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Drug Samples Do Not Reduce Costs to Patients

Out-of-pocket expenses higher for those receiving samples

TUESDAY, March 25 (HealthDay News) -- Patients who receive free pharmaceutical samples bear a disproportionately high burden of out-of-pocket medical expenses compared with those who do not receive samples, according to research published in the April issue of Medical Care.

G. Caleb Alexander, M.D., of the University of Chicago, and colleagues analyzed data from the nationally representative 2002-2003 Medical Expenditure Panel Survey covering 5,709 patients, of whom 14 percent received a minimum of one sample during the analysis period.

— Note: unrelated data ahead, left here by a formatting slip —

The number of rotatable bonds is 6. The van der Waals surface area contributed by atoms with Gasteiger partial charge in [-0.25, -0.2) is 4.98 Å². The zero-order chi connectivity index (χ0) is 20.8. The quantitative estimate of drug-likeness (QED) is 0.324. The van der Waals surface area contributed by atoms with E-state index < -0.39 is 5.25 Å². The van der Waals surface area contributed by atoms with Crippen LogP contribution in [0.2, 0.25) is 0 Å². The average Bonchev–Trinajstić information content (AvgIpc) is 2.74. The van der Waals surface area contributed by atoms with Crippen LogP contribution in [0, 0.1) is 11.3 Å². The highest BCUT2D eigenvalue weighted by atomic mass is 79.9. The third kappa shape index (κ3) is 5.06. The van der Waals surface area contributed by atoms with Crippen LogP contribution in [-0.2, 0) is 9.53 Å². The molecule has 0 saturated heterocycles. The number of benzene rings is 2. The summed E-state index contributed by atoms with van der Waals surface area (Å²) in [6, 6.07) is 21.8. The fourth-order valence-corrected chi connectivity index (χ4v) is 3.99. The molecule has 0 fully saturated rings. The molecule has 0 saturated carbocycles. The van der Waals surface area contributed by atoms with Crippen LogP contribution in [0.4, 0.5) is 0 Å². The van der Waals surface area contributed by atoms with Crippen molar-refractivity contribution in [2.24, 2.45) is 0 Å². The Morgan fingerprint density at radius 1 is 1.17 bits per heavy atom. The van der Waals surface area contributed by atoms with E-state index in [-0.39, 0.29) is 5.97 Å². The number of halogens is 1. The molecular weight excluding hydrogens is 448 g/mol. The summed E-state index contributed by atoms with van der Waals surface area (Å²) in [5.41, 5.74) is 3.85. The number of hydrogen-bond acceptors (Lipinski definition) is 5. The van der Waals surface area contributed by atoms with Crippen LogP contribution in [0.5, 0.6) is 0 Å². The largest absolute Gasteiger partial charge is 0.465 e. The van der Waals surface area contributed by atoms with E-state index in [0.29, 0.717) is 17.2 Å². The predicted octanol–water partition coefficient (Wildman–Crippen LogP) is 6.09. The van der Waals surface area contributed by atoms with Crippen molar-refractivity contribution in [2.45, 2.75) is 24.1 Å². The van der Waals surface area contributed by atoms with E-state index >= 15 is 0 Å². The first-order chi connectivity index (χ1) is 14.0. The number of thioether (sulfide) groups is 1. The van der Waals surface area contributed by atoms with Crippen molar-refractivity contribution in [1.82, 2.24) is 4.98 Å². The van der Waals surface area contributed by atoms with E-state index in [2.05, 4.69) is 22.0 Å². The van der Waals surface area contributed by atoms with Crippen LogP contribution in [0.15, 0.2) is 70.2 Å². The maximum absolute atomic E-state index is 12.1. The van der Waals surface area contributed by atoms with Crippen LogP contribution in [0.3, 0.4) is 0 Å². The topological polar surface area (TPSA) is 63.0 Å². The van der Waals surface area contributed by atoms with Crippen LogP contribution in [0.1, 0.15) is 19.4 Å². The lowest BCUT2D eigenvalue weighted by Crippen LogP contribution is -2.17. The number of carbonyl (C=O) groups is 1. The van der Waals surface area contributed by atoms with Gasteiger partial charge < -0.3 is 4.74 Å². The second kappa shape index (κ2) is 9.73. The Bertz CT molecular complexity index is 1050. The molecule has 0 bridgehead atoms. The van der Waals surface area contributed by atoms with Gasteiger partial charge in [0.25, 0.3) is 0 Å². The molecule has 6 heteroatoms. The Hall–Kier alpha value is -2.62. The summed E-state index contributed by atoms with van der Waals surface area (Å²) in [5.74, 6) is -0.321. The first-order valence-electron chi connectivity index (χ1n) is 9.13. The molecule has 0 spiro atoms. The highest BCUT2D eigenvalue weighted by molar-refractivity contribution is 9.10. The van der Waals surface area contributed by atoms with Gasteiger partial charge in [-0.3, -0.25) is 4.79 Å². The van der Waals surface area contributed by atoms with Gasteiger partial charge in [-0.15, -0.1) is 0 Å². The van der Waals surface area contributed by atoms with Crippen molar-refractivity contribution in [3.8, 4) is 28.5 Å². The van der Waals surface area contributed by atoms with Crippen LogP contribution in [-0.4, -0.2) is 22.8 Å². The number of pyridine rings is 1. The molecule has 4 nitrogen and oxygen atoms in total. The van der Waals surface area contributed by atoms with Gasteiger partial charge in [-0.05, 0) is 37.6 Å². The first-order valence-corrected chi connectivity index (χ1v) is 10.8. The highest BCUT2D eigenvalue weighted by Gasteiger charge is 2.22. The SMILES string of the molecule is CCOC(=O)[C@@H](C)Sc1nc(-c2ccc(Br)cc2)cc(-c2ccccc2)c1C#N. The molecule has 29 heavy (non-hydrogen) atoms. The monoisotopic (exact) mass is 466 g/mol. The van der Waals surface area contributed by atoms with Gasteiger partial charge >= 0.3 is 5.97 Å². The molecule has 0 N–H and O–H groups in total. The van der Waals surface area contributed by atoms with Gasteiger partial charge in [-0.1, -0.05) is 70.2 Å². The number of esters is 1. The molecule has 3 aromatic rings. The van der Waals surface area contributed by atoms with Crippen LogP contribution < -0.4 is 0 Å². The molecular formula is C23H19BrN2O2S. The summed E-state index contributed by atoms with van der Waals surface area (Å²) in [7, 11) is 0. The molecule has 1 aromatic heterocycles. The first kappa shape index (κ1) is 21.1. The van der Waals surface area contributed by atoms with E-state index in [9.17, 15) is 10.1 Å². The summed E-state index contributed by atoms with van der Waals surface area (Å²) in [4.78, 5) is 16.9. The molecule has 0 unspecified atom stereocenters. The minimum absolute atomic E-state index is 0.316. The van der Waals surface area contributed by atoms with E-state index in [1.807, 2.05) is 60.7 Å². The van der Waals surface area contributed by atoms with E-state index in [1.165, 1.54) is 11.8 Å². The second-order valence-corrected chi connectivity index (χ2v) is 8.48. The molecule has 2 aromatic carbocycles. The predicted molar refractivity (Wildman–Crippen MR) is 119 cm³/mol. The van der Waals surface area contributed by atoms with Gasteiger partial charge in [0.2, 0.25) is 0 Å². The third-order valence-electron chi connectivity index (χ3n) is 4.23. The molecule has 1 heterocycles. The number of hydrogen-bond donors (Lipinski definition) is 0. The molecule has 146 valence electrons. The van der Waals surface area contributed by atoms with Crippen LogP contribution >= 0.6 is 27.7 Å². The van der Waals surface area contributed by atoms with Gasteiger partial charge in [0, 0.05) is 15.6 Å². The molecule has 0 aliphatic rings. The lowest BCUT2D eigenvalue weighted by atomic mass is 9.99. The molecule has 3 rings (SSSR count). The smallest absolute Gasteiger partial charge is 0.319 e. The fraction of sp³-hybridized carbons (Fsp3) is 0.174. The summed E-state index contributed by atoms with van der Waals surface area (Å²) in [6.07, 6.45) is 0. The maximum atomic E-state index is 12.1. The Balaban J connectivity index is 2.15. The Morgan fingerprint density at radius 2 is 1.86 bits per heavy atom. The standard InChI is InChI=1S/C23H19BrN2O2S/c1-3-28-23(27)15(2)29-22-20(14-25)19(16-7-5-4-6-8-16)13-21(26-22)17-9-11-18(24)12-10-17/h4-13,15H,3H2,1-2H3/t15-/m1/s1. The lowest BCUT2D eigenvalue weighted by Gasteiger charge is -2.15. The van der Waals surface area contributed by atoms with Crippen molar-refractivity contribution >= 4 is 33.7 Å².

Patients who received samples tended to be younger and were not Medicaid recipients, the investigators found. Patients who never received samples had predicted 180-day out-of-pocket expenses of $178, whereas patients receiving samples had expenses of $166 prior to receipt, which rose to $244 during receipt and were $212 after receipt.

"Although free pharmaceutical samples may provide many patients with valuable short-term economic relief, our results highlight the economic burden that persists for patients who receive pharmaceutical samples, both during and following periods of sample receipt," the authors conclude. "If this is due primarily to enhanced brand loyalty induced by sample receipt, then it may have welfare reducing effects on sample recipients due to the foregone alternatives to the sampled drug that are never used."

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